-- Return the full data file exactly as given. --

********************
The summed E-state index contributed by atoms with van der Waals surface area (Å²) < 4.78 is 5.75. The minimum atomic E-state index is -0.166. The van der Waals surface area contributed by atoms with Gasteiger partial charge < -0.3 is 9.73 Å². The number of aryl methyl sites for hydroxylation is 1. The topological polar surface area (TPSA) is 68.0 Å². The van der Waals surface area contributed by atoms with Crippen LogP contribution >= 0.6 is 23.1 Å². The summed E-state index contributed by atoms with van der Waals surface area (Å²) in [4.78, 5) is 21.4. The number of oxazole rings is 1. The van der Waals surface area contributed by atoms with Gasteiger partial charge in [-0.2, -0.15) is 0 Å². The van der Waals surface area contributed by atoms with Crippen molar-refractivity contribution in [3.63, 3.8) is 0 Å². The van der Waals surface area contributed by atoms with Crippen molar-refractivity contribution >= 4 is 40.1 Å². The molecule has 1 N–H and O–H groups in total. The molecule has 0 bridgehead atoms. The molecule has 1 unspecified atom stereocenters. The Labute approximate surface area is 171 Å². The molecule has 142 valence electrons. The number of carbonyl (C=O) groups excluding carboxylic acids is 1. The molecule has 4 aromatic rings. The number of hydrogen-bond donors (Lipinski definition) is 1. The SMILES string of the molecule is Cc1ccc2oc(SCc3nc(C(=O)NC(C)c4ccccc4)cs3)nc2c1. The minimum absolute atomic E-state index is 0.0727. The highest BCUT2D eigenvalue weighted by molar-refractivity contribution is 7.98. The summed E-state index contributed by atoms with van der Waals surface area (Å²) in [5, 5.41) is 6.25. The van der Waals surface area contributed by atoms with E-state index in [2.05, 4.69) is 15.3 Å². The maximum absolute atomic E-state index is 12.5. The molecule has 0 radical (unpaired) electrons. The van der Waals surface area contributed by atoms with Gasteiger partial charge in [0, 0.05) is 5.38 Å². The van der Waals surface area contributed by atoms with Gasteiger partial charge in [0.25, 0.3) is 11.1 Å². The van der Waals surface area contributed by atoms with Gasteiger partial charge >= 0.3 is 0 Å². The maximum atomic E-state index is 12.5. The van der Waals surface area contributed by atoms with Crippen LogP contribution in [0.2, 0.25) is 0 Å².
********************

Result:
The summed E-state index contributed by atoms with van der Waals surface area (Å²) < 4.78 is 5.75. The minimum atomic E-state index is -0.166. The van der Waals surface area contributed by atoms with Gasteiger partial charge < -0.3 is 9.73 Å². The number of aryl methyl sites for hydroxylation is 1. The topological polar surface area (TPSA) is 68.0 Å². The van der Waals surface area contributed by atoms with Crippen LogP contribution >= 0.6 is 23.1 Å². The summed E-state index contributed by atoms with van der Waals surface area (Å²) in [4.78, 5) is 21.4. The number of oxazole rings is 1. The van der Waals surface area contributed by atoms with Gasteiger partial charge in [-0.2, -0.15) is 0 Å². The van der Waals surface area contributed by atoms with Crippen molar-refractivity contribution in [3.63, 3.8) is 0 Å². The van der Waals surface area contributed by atoms with Crippen molar-refractivity contribution >= 4 is 40.1 Å². The molecule has 1 N–H and O–H groups in total. The molecule has 0 bridgehead atoms. The molecule has 1 unspecified atom stereocenters. The Labute approximate surface area is 171 Å². The molecule has 142 valence electrons. The number of carbonyl (C=O) groups excluding carboxylic acids is 1. The molecule has 4 aromatic rings. The number of hydrogen-bond donors (Lipinski definition) is 1. The SMILES string of the molecule is Cc1ccc2oc(SCc3nc(C(=O)NC(C)c4ccccc4)cs3)nc2c1. The minimum absolute atomic E-state index is 0.0727. The highest BCUT2D eigenvalue weighted by molar-refractivity contribution is 7.98. The summed E-state index contributed by atoms with van der Waals surface area (Å²) in [5, 5.41) is 6.25. The van der Waals surface area contributed by atoms with E-state index in [2.05, 4.69) is 15.3 Å². The maximum absolute atomic E-state index is 12.5. The molecule has 0 radical (unpaired) electrons. The van der Waals surface area contributed by atoms with Gasteiger partial charge in [0, 0.05) is 5.38 Å². The van der Waals surface area contributed by atoms with Gasteiger partial charge in [0.25, 0.3) is 11.1 Å². The van der Waals surface area contributed by atoms with Gasteiger partial charge >= 0.3 is 0 Å². The maximum atomic E-state index is 12.5. The van der Waals surface area contributed by atoms with Crippen LogP contribution in [0.2, 0.25) is 0 Å².